SAGE Journal Articles
Click on the following links. Please note these will open in a new window.
Abstract: Social democratic parties have changed their electoral appeals substantially to cater to new voter segments. This article examines social democracy’s fortunes in attracting new voters among the salaried middle class across different electoral systems. Previous research ignored the importance of electoral systems and was inconclusive as to whether social democratic parties succeeded in mobilizing new constituencies. I argue that electoral systems play a crucial role since proportional systems enhance the electoral competiveness of left-libertarian parties, social democracy’s most serious challengers among the salaried middle class. In contrast, majoritarian systems allow social democratic parties to gain a foothold among these voters as left-libertarians remain marginalized. Using ISSP data for 11 Western democracies, the findings demonstrate that social democratic parties were outperformed by their left-libertarian challengers among the salaried middle class under highly proportional systems, but not under majoritarian systems.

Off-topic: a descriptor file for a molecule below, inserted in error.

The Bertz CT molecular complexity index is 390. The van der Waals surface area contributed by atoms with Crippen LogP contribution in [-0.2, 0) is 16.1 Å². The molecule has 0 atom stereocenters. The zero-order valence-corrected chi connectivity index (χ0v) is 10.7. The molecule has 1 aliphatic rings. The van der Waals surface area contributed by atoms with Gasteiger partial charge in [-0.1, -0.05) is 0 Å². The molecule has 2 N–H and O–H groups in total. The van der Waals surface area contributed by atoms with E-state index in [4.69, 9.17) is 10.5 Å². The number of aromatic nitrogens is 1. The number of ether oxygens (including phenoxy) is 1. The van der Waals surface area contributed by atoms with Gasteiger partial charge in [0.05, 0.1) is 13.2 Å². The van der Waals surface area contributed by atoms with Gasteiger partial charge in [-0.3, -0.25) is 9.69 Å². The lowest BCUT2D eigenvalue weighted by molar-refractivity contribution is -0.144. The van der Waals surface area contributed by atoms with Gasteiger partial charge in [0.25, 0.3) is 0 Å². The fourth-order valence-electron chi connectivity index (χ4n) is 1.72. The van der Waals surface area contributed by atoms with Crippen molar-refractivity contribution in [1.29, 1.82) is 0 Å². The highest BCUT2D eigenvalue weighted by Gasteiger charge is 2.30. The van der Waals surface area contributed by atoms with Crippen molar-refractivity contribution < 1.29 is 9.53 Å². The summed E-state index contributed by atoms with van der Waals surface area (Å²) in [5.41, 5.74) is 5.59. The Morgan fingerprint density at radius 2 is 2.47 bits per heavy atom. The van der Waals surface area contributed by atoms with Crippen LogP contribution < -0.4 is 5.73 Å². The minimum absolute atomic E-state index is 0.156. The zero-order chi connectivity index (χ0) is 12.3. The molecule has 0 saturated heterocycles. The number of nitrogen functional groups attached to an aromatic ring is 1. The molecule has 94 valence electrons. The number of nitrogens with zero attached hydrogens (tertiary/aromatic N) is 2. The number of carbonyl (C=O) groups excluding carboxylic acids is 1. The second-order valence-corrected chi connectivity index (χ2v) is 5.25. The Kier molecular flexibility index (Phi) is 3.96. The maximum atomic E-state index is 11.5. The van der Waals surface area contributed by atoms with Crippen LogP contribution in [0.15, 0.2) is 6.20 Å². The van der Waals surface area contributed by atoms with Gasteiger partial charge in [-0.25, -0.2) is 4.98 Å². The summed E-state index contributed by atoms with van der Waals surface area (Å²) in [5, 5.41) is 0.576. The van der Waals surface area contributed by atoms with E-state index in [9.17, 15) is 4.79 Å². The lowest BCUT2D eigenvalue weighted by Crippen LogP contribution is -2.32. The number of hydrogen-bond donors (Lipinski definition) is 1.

Abstract: We examine the origins of direct democracy in the American states and assess how direct democracy has affected American political parties. We find adoption of the most directly democratic forms of the initiative in states where Populist forces were strongest in the 1890s. Use of the initiative throughout the twentieth century led to more restrictive state legal environments for parties and was associated with weaker traditional party organizations. American parties have subsequently challenged restrictions placed on their organizations and on their ability to engage in campaigns. By the end of the twentieth century, American party organizations were visible actors in direct democracy campaigns, however their role is different from that of parties in Europe.